The Affluence of Despair Research Papers
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Media in the United States controls the minds of the masses, according to Ray Bradbury in his article “The Affluence of Despair”. Bradbury's work accomplishes the following:
- Bradbury gives a scorching review of local and national news broadcasting
- Bradbury asserts the American public has been won over by the sensationalism of the television industry.
- Bradbury’s theme rests in the fact that no one forces Americans to watch the news, believe it or assimilate it into our lives;
- The American public “suffers” from “the astonishing proliferation of our images”.
Bradbury makes the assertion that sensationalism has driven the media to extreme lengths in order to provide the public with what they desire. The public desire rests in viewing themselves on television and reveling in the despair of tragedy. He sites the example of the media interviewing a woman on television and asking her how she felt about her son being shotgunned “minutes ago” and the woman’s greatest concern rests in how she appears on television.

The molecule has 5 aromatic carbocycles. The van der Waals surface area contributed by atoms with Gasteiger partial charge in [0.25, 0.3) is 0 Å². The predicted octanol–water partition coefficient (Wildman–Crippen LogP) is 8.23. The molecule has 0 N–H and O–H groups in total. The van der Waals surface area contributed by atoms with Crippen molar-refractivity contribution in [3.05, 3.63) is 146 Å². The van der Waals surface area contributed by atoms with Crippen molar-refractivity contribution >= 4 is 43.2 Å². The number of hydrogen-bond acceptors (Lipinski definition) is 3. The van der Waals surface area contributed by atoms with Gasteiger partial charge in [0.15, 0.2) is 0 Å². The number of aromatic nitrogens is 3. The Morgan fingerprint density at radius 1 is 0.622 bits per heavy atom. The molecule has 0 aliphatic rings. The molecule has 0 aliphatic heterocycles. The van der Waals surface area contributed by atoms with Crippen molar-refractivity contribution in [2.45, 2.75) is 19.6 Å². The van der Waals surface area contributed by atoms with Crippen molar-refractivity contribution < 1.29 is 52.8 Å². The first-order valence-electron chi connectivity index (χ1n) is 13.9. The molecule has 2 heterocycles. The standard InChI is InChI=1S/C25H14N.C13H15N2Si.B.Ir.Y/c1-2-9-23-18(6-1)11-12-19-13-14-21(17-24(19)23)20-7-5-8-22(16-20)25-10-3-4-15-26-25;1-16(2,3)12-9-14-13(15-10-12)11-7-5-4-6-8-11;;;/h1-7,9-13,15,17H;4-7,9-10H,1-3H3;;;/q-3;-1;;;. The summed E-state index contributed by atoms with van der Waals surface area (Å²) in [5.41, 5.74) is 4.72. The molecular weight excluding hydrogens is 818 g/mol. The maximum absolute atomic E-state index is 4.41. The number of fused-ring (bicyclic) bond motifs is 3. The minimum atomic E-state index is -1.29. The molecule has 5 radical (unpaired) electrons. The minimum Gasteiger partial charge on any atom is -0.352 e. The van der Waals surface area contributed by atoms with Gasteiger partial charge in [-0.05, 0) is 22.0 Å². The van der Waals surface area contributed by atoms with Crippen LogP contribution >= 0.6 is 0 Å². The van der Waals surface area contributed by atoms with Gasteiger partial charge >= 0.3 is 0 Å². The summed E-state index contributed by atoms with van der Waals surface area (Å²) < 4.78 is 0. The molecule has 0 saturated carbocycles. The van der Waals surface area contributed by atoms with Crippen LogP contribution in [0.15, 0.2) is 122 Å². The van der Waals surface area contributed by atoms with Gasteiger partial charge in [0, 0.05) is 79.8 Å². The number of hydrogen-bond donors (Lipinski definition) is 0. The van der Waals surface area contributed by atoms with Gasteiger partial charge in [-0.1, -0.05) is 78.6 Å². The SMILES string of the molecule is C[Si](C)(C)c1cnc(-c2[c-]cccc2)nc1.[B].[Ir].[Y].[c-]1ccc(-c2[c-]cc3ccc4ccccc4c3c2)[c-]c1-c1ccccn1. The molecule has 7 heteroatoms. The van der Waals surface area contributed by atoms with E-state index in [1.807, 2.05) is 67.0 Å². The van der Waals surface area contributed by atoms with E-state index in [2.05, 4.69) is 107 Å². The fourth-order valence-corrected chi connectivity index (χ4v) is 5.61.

The Mrs. Guiterrez analogy seems quite a bit off the mark. I can’t imagine that a mother would check her image in the camera after her son was gunned down. Bradbury has many good points in his article yet this extremism dashes his creditability and alerts the reader to the possibility of fanatical opinions.
Bradbury also places much of the blame on those that cover the news and present it. He calls them “TV Hookers” and asserts that they are overpaid and lack intelligence. However, Bradbury is forgetting the element that drives America on – capitalism. These “TV Hookers” are there because there is a demand for them and the dollar determines that ratings are high for sensationalism. Just as Bradbury’s style of journalism appeals to sensationalism and extreme ideas, so do the “TV hookers” in their field because that is what sells. There is no one but the American public to blame for poor quality news reporting and sensationalism.